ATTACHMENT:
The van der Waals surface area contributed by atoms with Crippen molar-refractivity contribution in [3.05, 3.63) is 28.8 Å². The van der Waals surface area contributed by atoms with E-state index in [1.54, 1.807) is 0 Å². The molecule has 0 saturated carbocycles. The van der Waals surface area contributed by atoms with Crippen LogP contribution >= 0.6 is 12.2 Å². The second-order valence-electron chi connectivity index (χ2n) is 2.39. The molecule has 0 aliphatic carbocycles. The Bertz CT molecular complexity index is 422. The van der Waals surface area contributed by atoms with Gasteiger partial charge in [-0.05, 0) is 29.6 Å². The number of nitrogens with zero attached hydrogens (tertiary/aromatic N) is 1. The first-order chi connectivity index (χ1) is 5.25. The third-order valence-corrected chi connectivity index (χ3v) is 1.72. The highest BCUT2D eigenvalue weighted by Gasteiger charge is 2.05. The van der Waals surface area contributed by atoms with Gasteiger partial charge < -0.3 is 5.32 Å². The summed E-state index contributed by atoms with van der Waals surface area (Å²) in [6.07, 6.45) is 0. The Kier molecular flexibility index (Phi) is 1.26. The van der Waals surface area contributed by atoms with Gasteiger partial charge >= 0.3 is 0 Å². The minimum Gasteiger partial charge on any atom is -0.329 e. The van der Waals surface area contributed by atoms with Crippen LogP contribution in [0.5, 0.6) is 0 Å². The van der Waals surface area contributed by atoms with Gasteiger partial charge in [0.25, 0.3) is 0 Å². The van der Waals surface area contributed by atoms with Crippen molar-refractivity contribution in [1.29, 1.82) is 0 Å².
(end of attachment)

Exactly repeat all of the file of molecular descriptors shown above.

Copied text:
The van der Waals surface area contributed by atoms with Crippen molar-refractivity contribution in [3.05, 3.63) is 28.8 Å². The van der Waals surface area contributed by atoms with E-state index in [1.54, 1.807) is 0 Å². The molecule has 0 saturated carbocycles. The van der Waals surface area contributed by atoms with Crippen LogP contribution >= 0.6 is 12.2 Å². The second-order valence-electron chi connectivity index (χ2n) is 2.39. The molecule has 0 aliphatic carbocycles. The Bertz CT molecular complexity index is 422. The van der Waals surface area contributed by atoms with Gasteiger partial charge in [-0.05, 0) is 29.6 Å². The number of nitrogens with zero attached hydrogens (tertiary/aromatic N) is 1. The first-order chi connectivity index (χ1) is 5.25. The third-order valence-corrected chi connectivity index (χ3v) is 1.72. The highest BCUT2D eigenvalue weighted by Gasteiger charge is 2.05. The van der Waals surface area contributed by atoms with Gasteiger partial charge < -0.3 is 5.32 Å². The summed E-state index contributed by atoms with van der Waals surface area (Å²) in [6.07, 6.45) is 0. The Kier molecular flexibility index (Phi) is 1.26. The van der Waals surface area contributed by atoms with Gasteiger partial charge >= 0.3 is 0 Å². The minimum Gasteiger partial charge on any atom is -0.329 e. The van der Waals surface area contributed by atoms with Crippen LogP contribution in [0.5, 0.6) is 0 Å². The van der Waals surface area contributed by atoms with Gasteiger partial charge in [0.25, 0.3) is 0 Å². The van der Waals surface area contributed by atoms with Crippen molar-refractivity contribution in [1.29, 1.82) is 0 Å².